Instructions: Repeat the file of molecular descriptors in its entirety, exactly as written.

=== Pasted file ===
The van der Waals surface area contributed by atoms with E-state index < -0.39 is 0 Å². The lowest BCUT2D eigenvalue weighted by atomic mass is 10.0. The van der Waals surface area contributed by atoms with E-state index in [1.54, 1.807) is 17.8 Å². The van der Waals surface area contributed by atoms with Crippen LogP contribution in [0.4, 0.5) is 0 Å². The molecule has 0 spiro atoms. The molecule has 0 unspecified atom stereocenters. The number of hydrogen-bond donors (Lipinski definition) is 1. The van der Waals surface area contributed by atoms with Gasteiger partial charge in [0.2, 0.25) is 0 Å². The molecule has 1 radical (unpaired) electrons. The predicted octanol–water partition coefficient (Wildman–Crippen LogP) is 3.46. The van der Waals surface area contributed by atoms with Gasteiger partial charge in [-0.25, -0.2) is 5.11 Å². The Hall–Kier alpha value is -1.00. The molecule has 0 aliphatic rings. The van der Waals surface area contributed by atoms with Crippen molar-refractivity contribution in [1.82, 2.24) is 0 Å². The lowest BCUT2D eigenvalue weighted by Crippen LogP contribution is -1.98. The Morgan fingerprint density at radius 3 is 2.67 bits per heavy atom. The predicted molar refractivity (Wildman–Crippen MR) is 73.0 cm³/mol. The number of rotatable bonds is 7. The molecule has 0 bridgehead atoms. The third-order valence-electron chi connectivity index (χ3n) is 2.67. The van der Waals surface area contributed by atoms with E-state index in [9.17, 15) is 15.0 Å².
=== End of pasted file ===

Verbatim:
The van der Waals surface area contributed by atoms with E-state index < -0.39 is 0 Å². The lowest BCUT2D eigenvalue weighted by atomic mass is 10.0. The van der Waals surface area contributed by atoms with E-state index in [1.54, 1.807) is 17.8 Å². The van der Waals surface area contributed by atoms with Crippen LogP contribution in [0.4, 0.5) is 0 Å². The molecule has 0 spiro atoms. The molecule has 0 unspecified atom stereocenters. The number of hydrogen-bond donors (Lipinski definition) is 1. The van der Waals surface area contributed by atoms with Gasteiger partial charge in [0.2, 0.25) is 0 Å². The molecule has 1 radical (unpaired) electrons. The predicted octanol–water partition coefficient (Wildman–Crippen LogP) is 3.46. The van der Waals surface area contributed by atoms with Gasteiger partial charge in [-0.25, -0.2) is 5.11 Å². The Hall–Kier alpha value is -1.00. The molecule has 0 aliphatic rings. The van der Waals surface area contributed by atoms with Crippen molar-refractivity contribution in [1.82, 2.24) is 0 Å². The lowest BCUT2D eigenvalue weighted by Crippen LogP contribution is -1.98. The Morgan fingerprint density at radius 3 is 2.67 bits per heavy atom. The predicted molar refractivity (Wildman–Crippen MR) is 73.0 cm³/mol. The number of rotatable bonds is 7. The molecule has 0 bridgehead atoms. The third-order valence-electron chi connectivity index (χ3n) is 2.67. The van der Waals surface area contributed by atoms with E-state index in [9.17, 15) is 15.0 Å².